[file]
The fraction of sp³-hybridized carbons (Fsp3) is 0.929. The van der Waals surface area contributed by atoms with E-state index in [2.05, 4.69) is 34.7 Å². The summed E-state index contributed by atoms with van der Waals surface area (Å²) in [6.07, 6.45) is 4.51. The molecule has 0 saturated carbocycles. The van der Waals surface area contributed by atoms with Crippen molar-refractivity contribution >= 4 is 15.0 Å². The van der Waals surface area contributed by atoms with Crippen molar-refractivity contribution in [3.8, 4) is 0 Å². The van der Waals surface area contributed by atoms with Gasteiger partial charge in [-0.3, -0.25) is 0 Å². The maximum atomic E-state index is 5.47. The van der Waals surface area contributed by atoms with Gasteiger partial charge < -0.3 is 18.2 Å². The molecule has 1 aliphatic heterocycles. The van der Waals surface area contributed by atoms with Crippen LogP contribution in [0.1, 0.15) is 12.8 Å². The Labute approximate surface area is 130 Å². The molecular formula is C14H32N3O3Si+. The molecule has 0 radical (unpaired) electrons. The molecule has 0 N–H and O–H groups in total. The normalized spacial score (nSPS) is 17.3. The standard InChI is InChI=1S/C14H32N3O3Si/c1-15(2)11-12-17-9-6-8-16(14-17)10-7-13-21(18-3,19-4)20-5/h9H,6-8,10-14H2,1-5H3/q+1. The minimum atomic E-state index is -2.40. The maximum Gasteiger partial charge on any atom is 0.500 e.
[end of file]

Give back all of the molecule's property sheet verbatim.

The fraction of sp³-hybridized carbons (Fsp3) is 0.929. The van der Waals surface area contributed by atoms with E-state index in [2.05, 4.69) is 34.7 Å². The summed E-state index contributed by atoms with van der Waals surface area (Å²) in [6.07, 6.45) is 4.51. The molecule has 0 saturated carbocycles. The van der Waals surface area contributed by atoms with Crippen molar-refractivity contribution >= 4 is 15.0 Å². The van der Waals surface area contributed by atoms with Crippen molar-refractivity contribution in [3.8, 4) is 0 Å². The van der Waals surface area contributed by atoms with Gasteiger partial charge in [-0.3, -0.25) is 0 Å². The maximum atomic E-state index is 5.47. The van der Waals surface area contributed by atoms with Gasteiger partial charge < -0.3 is 18.2 Å². The molecule has 1 aliphatic heterocycles. The van der Waals surface area contributed by atoms with Crippen LogP contribution in [0.1, 0.15) is 12.8 Å². The Labute approximate surface area is 130 Å². The molecular formula is C14H32N3O3Si+. The molecule has 0 radical (unpaired) electrons. The molecule has 0 N–H and O–H groups in total. The normalized spacial score (nSPS) is 17.3. The standard InChI is InChI=1S/C14H32N3O3Si/c1-15(2)11-12-17-9-6-8-16(14-17)10-7-13-21(18-3,19-4)20-5/h9H,6-8,10-14H2,1-5H3/q+1. The minimum atomic E-state index is -2.40. The maximum Gasteiger partial charge on any atom is 0.500 e.